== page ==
1961 Jaguar XK150 S
1961 Jaguar XK150 S.
An original S with the original registration certificate still present.
A very special car with fantastic family history. Covered just 19000 miles from new our Jaguar XK150 S has been owned locally, here in Suffolk, by the Marriott family through 3 generations; grandfather, father and now son.
The car was regularly used up until 1975 but then it was taken off the road with little to no use. It was then revisited once again in 1995 where it was transported into dry storage.
Around 2010 was when the car started to enjoy the Suffolk roads once again with regular use and regular maintenance.
Having gracefully aged through the years; our 1961 Jaguar XK150 is mechanically sound, the engine runs beautifully, sounds lovely and we have enjoyed many test runs in her ourselves since she has been in our workshops.
As you can see from the many pictures, the interior has a beautiful patina with very little attention required.
The paintwork however has unfortunately micro-blistered so the car would benefit hugely from a full re-spray.
Depending on what your hopes and aspirations may be this is a fantastic car that can be regularly used and enjoyed from day 1. However, if you are looking for an investment opportunity, perhaps a relatively small project that would give you a truly stunning classic this could be the one for you.
A brief history of the Jaguar XK series…
XK150 Info – (Source Twyford Moor) – Launched in 1957 the XK150 was the most radical step forward in the XK range since the launch of the revolutionary XK120. The XK150 was vastly different in both style and performance from the XK140 it replaced and was a much bigger step forward than had been taken from the XK120 to the XK140. The most striking change was the straighter wing line, widened bonnet and single wrap around windscreen, which replaced the now dated two-piece split screen. This gave the XK150 an altogether more modern look. More generous interior space was also achieved by putting the doors on a diet and the wooden interior was lost in favour of leather clad dashboard and door capping.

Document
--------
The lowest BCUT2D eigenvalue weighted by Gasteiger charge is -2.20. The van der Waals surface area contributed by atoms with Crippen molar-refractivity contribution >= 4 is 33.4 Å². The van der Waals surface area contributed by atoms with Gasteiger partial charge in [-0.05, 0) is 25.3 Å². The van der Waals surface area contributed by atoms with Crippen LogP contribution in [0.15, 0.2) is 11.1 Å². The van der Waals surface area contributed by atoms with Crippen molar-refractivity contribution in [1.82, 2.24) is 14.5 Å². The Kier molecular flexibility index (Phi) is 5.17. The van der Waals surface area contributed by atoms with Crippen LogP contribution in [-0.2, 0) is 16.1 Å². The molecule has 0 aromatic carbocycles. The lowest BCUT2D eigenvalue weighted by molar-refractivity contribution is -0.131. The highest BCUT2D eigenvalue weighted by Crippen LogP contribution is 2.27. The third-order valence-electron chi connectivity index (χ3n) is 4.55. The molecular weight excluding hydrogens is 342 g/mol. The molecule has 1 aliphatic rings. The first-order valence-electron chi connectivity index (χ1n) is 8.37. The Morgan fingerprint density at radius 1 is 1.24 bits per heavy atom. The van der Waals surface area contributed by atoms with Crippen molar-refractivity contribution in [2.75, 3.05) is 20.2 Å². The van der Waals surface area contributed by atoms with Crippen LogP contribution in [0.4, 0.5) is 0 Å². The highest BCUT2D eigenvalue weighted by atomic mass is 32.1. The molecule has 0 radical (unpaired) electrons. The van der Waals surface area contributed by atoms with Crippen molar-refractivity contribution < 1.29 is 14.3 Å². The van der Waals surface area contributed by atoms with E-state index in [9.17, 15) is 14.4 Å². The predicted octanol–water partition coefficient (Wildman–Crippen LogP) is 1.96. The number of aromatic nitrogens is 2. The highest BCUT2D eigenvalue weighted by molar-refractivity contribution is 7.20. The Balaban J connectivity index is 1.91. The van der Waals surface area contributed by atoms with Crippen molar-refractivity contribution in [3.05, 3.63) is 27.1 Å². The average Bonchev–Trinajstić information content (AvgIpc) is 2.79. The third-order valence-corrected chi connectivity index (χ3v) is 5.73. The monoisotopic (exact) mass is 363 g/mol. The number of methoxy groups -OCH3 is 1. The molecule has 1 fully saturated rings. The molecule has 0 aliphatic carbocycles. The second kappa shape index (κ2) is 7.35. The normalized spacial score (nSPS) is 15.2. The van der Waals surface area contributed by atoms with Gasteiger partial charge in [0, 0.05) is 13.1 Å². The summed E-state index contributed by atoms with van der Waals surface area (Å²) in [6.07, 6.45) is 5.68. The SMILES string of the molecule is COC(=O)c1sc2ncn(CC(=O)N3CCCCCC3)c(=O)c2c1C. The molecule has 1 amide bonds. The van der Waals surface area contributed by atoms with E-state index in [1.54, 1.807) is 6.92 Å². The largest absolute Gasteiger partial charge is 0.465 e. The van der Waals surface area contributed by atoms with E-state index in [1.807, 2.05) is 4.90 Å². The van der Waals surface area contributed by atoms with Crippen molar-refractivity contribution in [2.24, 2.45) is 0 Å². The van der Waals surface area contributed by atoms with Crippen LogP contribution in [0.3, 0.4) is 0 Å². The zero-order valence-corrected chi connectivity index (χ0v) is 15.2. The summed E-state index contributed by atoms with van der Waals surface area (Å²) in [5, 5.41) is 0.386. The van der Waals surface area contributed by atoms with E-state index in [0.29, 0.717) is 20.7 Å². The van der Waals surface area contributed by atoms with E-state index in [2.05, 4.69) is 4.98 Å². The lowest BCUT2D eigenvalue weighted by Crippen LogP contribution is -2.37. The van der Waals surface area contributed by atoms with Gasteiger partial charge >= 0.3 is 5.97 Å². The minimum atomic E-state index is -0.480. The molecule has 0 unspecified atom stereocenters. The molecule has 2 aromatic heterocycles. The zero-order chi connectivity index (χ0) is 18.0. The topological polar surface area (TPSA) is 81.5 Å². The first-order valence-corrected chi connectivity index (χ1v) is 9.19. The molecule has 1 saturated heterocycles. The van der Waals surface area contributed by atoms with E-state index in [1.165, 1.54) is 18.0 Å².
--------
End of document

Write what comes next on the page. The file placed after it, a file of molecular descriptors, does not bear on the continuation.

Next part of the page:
Although the most obvious changes were the styling the XK150 was also a radical step forward in terms of performance. Most notably disc brakes on all four corners of the car, which had been developed on the ‘C’-type with Dunlop, made the XK150 the first of the XK range able to stop as well as it could go. All round disc brakes on a road car were revolutionary for the time and set the XK150 apart from its competitors. A new cylinder head, the ‘B’-type, was added to the 3.4-liter engine producing a claimed 210bhp.
The ‘S’ specification XK150 came with what Jaguar called a “straight port cylinder head”; although the ports aren’t actually straight they are straighter and wider than the standard head allowing for better air flow. To keep pace with this increased potential for air/fuel flow triple 2in SU carburetors were added. According to Jaguar this upped the power to 250bhp.
By this point the power race was truly on, especially in America, so to compete with large capacity American V8s Jaguar introduced a new 3.8-liter version of their straight six. In standard form the new 3.8 was claimed to produce 220bhp and in ‘S’ specification the power was reported to be 265bhp.
By then end of its production run there were a huge array of different XK150 models. It was available in DHC, FHC and OTS body styles, in standard specification, SE specification or S specification and with either a 3.4 or 3.8 engine. Although early standard cars were fitted with steel wheels, these are very uncommon now. There are also reports that some early, ‘standard’ specification cars had drum brakes we are yet to see, or hear of an XK150 running on drums or having ever run on drums.
In 1961 the XK150 was replaced by the ‘E’-type, a car that was as revolutionary and striking as the original XK120 was in its time. Over its 13 year production run the XK had revolutionised the sports car industry, put Jaguar on the map as a global playing in the car market and helped lead the way in helping British industry recover after the war.